Das Triadische Ballet – Bauhaus (1921 – 1929)


Das Triadische Ballet (The Triadic Ballet) is an Oskar Schlemmer’s creation – a symphonic dance, divided into three parts – a trinity, which evolve from the hilarity to the gloomy.

Oskar Schlemmer (September 4, 1888 – April 13, 1943) was a German painter, sculptor, designer and choreographer associated with the Bauhaus school.


Where did Oskar’s ideas come from? According to Wikipedia –

his observations and experiences during the First World War, Oskar Schlemmer began to conceive of the human body as a new artistic medium. He saw ballet and pantomime as free from the historical baggage of theatre and opera and thus able to present his ideas of choreographed geometry, man as dancer, transformed by costume, moving in space.

One could say Oskar  opened doors for today’s musicians such as the late, David Bowie and Marilyn Manson, when it comes masterfully blending  music and theatrics to skillfully entertain the masses. Oskar’s idea of the human body’s movements being ‘mechanical’ brings to mind Marilyn Manson’s album, “Mechanical Animals” and the strange costumes and movements used within the performance throughout Manson’s music video. David Bowie’s costume designs have always been far-out, space-age, day-dreamy fun – for the most part.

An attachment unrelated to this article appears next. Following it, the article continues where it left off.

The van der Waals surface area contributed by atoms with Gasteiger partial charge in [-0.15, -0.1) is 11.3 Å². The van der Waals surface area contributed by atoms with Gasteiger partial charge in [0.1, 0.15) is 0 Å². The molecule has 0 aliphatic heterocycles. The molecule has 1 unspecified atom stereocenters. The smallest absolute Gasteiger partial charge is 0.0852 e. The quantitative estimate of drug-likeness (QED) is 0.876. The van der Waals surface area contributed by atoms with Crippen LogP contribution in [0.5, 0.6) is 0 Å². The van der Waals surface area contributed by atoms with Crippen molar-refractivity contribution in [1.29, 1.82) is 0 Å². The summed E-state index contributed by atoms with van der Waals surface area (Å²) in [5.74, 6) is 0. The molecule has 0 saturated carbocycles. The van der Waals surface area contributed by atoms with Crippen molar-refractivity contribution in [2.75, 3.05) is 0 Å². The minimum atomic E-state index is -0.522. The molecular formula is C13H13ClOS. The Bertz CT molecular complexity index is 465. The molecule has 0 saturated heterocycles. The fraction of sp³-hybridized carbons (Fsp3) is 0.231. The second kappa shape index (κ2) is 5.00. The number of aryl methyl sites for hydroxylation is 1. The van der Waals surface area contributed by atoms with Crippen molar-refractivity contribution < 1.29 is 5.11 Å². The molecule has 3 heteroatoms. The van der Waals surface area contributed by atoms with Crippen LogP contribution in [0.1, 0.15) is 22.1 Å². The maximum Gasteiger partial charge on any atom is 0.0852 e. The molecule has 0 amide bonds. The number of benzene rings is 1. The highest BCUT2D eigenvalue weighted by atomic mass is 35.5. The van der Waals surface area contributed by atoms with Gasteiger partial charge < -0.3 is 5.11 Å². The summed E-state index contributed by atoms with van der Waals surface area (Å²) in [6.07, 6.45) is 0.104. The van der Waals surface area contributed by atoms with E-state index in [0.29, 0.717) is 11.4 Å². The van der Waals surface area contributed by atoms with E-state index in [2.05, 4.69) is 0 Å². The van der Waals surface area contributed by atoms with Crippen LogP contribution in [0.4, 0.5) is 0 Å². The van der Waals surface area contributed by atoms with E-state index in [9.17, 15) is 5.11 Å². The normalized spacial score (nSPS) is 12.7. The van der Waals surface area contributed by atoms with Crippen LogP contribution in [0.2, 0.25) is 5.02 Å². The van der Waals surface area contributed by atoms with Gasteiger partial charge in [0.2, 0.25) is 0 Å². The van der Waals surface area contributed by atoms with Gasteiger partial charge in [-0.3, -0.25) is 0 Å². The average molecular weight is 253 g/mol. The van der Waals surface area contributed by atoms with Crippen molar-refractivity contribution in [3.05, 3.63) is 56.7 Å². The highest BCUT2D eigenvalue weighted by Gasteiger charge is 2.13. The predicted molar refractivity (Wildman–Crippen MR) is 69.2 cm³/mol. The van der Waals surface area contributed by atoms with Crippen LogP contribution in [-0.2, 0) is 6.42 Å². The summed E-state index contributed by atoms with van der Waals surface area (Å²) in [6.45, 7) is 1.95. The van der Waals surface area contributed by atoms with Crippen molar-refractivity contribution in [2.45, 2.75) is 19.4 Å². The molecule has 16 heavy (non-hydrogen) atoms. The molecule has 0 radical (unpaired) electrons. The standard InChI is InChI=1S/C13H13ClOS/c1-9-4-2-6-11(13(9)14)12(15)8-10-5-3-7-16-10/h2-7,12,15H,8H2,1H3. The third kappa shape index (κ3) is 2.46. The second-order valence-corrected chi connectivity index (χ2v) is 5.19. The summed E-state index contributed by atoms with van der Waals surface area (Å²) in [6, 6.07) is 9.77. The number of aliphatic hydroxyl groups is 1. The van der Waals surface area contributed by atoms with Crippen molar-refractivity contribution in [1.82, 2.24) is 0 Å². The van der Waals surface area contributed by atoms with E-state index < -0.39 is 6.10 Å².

Schlemmer saw the modern world driven by two main currents, the mechanised (man as machine and the body as a mechanism) and the primordial impulses (the depths of creative urges). He claimed that the choreographed geometry of dance offered a synthesis, the Dionysian and emotional origins of dance, becomes strict and Apollonian in its final form. – Wiki

– altered by Hystoria



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